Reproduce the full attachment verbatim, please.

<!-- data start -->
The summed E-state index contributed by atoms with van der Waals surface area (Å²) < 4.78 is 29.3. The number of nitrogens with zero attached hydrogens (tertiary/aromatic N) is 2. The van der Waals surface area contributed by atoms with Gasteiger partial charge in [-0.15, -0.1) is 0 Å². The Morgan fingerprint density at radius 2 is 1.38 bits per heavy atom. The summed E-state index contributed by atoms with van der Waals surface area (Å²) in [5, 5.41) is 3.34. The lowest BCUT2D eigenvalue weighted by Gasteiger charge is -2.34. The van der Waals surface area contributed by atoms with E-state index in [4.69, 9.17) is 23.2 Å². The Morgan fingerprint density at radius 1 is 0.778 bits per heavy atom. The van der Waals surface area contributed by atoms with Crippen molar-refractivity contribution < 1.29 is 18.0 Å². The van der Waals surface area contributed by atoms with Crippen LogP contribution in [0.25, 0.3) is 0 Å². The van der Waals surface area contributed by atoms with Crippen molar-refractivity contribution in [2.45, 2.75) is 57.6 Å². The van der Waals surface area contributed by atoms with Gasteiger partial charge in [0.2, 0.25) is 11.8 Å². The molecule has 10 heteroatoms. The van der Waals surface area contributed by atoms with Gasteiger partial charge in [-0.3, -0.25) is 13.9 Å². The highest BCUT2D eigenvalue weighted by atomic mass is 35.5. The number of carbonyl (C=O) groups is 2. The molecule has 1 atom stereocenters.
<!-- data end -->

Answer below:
The summed E-state index contributed by atoms with van der Waals surface area (Å²) < 4.78 is 29.3. The number of nitrogens with zero attached hydrogens (tertiary/aromatic N) is 2. The van der Waals surface area contributed by atoms with Gasteiger partial charge in [-0.15, -0.1) is 0 Å². The Morgan fingerprint density at radius 2 is 1.38 bits per heavy atom. The summed E-state index contributed by atoms with van der Waals surface area (Å²) in [5, 5.41) is 3.34. The lowest BCUT2D eigenvalue weighted by Gasteiger charge is -2.34. The van der Waals surface area contributed by atoms with E-state index in [4.69, 9.17) is 23.2 Å². The Morgan fingerprint density at radius 1 is 0.778 bits per heavy atom. The van der Waals surface area contributed by atoms with Crippen molar-refractivity contribution < 1.29 is 18.0 Å². The van der Waals surface area contributed by atoms with Crippen LogP contribution in [0.25, 0.3) is 0 Å². The van der Waals surface area contributed by atoms with Crippen molar-refractivity contribution in [2.45, 2.75) is 57.6 Å². The van der Waals surface area contributed by atoms with Gasteiger partial charge in [0.2, 0.25) is 11.8 Å². The molecule has 10 heteroatoms. The van der Waals surface area contributed by atoms with Gasteiger partial charge in [-0.3, -0.25) is 13.9 Å². The highest BCUT2D eigenvalue weighted by atomic mass is 35.5. The number of carbonyl (C=O) groups is 2. The molecule has 1 atom stereocenters.